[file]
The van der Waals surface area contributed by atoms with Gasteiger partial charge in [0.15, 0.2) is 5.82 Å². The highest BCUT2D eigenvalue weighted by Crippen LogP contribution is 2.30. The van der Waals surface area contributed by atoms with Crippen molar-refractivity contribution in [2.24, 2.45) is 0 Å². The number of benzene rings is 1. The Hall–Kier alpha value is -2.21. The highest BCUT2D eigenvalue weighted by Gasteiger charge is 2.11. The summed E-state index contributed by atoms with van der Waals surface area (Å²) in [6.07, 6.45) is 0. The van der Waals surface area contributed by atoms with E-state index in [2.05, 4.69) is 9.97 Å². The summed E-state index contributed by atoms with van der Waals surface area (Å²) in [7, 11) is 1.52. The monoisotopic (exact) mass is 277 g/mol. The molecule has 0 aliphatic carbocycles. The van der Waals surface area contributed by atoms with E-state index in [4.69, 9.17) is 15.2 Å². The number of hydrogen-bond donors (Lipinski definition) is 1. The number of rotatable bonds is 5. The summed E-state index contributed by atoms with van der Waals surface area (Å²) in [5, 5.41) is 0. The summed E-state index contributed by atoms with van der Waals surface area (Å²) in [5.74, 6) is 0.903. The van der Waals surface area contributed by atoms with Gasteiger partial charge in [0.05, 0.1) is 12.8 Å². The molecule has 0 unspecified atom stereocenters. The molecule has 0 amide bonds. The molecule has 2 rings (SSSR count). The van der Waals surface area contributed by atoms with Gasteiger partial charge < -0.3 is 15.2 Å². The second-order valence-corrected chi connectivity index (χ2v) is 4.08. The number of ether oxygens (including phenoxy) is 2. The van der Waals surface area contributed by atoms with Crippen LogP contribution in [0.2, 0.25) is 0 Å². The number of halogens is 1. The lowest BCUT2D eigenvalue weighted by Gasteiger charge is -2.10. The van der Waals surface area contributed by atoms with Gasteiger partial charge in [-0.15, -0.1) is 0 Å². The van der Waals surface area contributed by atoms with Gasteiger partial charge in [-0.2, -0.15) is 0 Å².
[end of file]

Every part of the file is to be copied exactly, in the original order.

The van der Waals surface area contributed by atoms with Gasteiger partial charge in [0.15, 0.2) is 5.82 Å². The highest BCUT2D eigenvalue weighted by Crippen LogP contribution is 2.30. The van der Waals surface area contributed by atoms with Crippen molar-refractivity contribution in [2.24, 2.45) is 0 Å². The number of benzene rings is 1. The Hall–Kier alpha value is -2.21. The highest BCUT2D eigenvalue weighted by Gasteiger charge is 2.11. The summed E-state index contributed by atoms with van der Waals surface area (Å²) in [6.07, 6.45) is 0. The van der Waals surface area contributed by atoms with E-state index in [2.05, 4.69) is 9.97 Å². The summed E-state index contributed by atoms with van der Waals surface area (Å²) in [7, 11) is 1.52. The monoisotopic (exact) mass is 277 g/mol. The molecule has 0 aliphatic carbocycles. The van der Waals surface area contributed by atoms with E-state index in [4.69, 9.17) is 15.2 Å². The number of hydrogen-bond donors (Lipinski definition) is 1. The number of rotatable bonds is 5. The summed E-state index contributed by atoms with van der Waals surface area (Å²) in [5, 5.41) is 0. The summed E-state index contributed by atoms with van der Waals surface area (Å²) in [5.74, 6) is 0.903. The van der Waals surface area contributed by atoms with Gasteiger partial charge in [0.05, 0.1) is 12.8 Å². The molecule has 0 unspecified atom stereocenters. The molecule has 0 amide bonds. The molecule has 2 rings (SSSR count). The van der Waals surface area contributed by atoms with Gasteiger partial charge < -0.3 is 15.2 Å². The second-order valence-corrected chi connectivity index (χ2v) is 4.08. The number of ether oxygens (including phenoxy) is 2. The van der Waals surface area contributed by atoms with Crippen LogP contribution in [0.2, 0.25) is 0 Å². The number of halogens is 1. The lowest BCUT2D eigenvalue weighted by Gasteiger charge is -2.10. The van der Waals surface area contributed by atoms with Gasteiger partial charge in [-0.15, -0.1) is 0 Å². The van der Waals surface area contributed by atoms with Gasteiger partial charge in [-0.2, -0.15) is 0 Å².